The House passed health care reform late last night. What will the new legislation mean to you? What are the biggest myths surrounding the bill and what do you need to know to take advantage of the upcoming laws? Last September we looked at how much of the economy is really spent on health care. Now that a bill has passed, how will those funds shift and how will health care reform change your costs?
PBS NewsHour breaks down the basics:
The legislation will require nearly every American to carry health insurance starting in 2014 and will impose a penalty fee on those who don’t. It will set up a series of state-based insurance exchange marketplaces where people who do not have access to employer-based insurance will be able to shop for plans, and will also offer new tax subsidies to make that insurance more affordable for millions of Americans who earn up to 400 percent of the federal poverty level.
It will also impose new regulations on the insurance industry, including barring insurance companies from denying coverage to patients based on pre-existing conditions, and barring companies from using technicalities to drop customers who become ill.
Many of the bill’s provisions, such as the insurance exchange marketplaces and new subsidies, won’t go into effect until 2014. But some of the new insurance regulations will begin this year, such as a provision that allows young adults up to age 26 to stay on their parents’ plans.
Want to discuss the bill with your friends and colleagues but don’t know where to begin? PolitiFact lists the top ten facts about health care reform and dispels some pervasive myths.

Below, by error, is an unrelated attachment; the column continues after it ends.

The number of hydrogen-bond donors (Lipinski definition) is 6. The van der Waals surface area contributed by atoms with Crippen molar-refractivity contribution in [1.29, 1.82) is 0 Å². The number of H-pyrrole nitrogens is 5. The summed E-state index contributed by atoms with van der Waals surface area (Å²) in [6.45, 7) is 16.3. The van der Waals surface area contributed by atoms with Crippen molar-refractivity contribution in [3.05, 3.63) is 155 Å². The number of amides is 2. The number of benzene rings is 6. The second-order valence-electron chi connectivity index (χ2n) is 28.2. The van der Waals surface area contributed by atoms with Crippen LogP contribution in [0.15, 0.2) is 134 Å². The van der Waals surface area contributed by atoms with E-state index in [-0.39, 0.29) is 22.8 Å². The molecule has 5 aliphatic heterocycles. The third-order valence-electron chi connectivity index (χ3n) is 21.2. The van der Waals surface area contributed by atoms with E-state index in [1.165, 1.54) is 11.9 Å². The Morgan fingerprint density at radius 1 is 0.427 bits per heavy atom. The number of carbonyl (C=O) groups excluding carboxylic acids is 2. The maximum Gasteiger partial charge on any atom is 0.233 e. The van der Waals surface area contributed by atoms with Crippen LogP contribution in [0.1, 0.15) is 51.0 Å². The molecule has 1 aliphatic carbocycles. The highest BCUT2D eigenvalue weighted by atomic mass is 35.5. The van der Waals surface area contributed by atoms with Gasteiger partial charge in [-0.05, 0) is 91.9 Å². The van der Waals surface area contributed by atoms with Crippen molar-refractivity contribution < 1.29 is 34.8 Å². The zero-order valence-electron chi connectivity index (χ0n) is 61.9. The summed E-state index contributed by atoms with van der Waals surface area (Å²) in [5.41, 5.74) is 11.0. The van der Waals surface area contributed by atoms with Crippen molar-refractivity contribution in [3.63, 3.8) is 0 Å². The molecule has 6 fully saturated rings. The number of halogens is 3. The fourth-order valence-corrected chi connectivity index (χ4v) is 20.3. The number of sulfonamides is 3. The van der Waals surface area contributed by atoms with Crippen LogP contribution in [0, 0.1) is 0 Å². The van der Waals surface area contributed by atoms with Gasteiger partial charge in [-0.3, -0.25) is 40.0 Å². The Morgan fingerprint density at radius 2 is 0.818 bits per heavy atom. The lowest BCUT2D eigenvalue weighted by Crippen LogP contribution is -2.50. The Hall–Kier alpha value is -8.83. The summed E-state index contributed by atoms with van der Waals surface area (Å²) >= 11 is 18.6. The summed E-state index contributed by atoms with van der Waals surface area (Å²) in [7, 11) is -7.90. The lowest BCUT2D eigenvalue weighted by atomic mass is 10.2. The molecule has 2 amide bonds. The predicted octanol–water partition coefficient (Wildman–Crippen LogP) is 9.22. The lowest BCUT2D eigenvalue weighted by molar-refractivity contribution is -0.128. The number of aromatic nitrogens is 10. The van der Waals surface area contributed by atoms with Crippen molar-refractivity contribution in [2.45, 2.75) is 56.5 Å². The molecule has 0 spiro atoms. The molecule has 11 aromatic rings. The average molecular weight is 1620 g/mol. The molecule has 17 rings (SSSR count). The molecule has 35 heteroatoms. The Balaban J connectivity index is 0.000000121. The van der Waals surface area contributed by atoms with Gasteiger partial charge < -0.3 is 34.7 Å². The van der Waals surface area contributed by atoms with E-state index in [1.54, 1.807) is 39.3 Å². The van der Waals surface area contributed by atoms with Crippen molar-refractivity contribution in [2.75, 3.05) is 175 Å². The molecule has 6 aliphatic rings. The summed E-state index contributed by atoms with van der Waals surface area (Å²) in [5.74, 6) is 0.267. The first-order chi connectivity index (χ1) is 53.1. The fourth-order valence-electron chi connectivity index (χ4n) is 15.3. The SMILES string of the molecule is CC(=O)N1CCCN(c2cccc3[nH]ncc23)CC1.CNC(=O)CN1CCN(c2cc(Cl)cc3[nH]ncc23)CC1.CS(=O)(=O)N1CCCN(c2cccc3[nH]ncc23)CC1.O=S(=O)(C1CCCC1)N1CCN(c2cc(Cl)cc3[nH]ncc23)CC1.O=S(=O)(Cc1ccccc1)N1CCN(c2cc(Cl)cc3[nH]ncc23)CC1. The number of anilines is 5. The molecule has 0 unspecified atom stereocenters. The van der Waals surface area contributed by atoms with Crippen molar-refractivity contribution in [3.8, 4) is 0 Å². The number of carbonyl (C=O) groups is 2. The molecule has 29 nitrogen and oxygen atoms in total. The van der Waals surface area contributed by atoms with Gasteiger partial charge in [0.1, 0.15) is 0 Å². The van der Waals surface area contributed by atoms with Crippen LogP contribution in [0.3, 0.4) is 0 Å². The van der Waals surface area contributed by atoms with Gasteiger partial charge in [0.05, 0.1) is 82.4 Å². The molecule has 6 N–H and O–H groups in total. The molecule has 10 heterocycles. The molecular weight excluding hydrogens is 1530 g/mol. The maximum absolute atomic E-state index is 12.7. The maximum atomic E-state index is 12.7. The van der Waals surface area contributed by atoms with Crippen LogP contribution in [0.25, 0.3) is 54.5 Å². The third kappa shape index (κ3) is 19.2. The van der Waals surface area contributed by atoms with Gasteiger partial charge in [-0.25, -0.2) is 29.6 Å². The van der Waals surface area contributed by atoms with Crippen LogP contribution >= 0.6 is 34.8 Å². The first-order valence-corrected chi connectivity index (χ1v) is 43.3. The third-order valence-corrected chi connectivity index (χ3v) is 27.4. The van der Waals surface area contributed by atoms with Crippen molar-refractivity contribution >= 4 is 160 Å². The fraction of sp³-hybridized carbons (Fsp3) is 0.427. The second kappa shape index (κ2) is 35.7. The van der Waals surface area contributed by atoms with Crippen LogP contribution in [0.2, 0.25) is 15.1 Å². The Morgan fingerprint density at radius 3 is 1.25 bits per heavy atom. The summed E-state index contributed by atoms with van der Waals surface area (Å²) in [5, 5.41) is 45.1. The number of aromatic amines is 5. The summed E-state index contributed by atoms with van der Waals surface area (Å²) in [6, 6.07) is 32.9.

The government will not take over hospitals or other privately run health care businesses. Doctors will not become government employees, like in Britain. And the U.S. government intends to help people buy insurance from private insurance companies, not pay all the bills like the single-payer system in Canada.
So what will happen? Kaiser Health News provides a consumers’ guide to health reform, detailing when various provisions will take effect and answering pressing questions about how health insurance affordability will change and what types of insurance will be available.
WNYC’s The Takeaway spoke with health care professionals and small business owners about how the changes in health care reform will affect them.
“I’m hoping that by adding 32 million people to the insurance pool that premiums will eventually come down by bending the cost curve,” John Brown, VP of Brown Furniture Company, told The Takeaway.
For more on how health care reform could change your coverage, check out this New York Times “choose your own adventure”-style interactive and follow your health care options through the bill.
You can also add a question about health care for Capitol News Connection’s reporters to ask on the Hill.
If you have a health care story or thoughts on how reform could help or hurt your current situation that you’d like to share with EconomyStory, please add it in the comments below. We’ll be featuring stories from readers during the coming weeks.